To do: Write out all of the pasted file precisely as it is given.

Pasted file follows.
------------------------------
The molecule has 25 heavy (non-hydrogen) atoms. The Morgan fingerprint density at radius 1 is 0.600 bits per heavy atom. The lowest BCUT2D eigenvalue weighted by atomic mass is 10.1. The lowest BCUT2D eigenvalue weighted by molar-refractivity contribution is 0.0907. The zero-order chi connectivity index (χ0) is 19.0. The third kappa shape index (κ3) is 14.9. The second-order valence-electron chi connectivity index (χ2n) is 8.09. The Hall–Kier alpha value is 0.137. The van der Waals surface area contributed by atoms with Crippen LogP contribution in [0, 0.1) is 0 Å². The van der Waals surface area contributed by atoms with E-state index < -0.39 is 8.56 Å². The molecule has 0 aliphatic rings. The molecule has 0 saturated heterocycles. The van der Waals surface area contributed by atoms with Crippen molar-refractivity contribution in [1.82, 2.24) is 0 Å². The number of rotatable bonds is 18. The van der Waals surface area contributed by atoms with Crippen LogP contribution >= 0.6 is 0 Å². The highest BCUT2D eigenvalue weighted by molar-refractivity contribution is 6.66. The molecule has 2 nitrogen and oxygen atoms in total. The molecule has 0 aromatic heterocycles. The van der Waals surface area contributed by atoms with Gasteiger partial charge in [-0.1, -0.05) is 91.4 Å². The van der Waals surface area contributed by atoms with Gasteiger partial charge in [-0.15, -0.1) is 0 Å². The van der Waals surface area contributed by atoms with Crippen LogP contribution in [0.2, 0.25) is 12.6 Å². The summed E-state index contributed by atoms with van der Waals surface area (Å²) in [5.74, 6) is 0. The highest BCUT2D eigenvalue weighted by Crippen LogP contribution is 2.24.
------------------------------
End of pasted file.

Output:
The molecule has 25 heavy (non-hydrogen) atoms. The Morgan fingerprint density at radius 1 is 0.600 bits per heavy atom. The lowest BCUT2D eigenvalue weighted by atomic mass is 10.1. The lowest BCUT2D eigenvalue weighted by molar-refractivity contribution is 0.0907. The zero-order chi connectivity index (χ0) is 19.0. The third kappa shape index (κ3) is 14.9. The second-order valence-electron chi connectivity index (χ2n) is 8.09. The Hall–Kier alpha value is 0.137. The van der Waals surface area contributed by atoms with Crippen LogP contribution in [0, 0.1) is 0 Å². The van der Waals surface area contributed by atoms with E-state index < -0.39 is 8.56 Å². The molecule has 0 aliphatic rings. The molecule has 0 saturated heterocycles. The van der Waals surface area contributed by atoms with Crippen molar-refractivity contribution in [1.82, 2.24) is 0 Å². The number of rotatable bonds is 18. The van der Waals surface area contributed by atoms with Crippen LogP contribution >= 0.6 is 0 Å². The highest BCUT2D eigenvalue weighted by molar-refractivity contribution is 6.66. The molecule has 2 nitrogen and oxygen atoms in total. The molecule has 0 aromatic heterocycles. The van der Waals surface area contributed by atoms with Gasteiger partial charge in [-0.1, -0.05) is 91.4 Å². The van der Waals surface area contributed by atoms with Gasteiger partial charge in [-0.15, -0.1) is 0 Å². The van der Waals surface area contributed by atoms with Crippen LogP contribution in [0.2, 0.25) is 12.6 Å². The summed E-state index contributed by atoms with van der Waals surface area (Å²) in [5.74, 6) is 0. The highest BCUT2D eigenvalue weighted by Crippen LogP contribution is 2.24.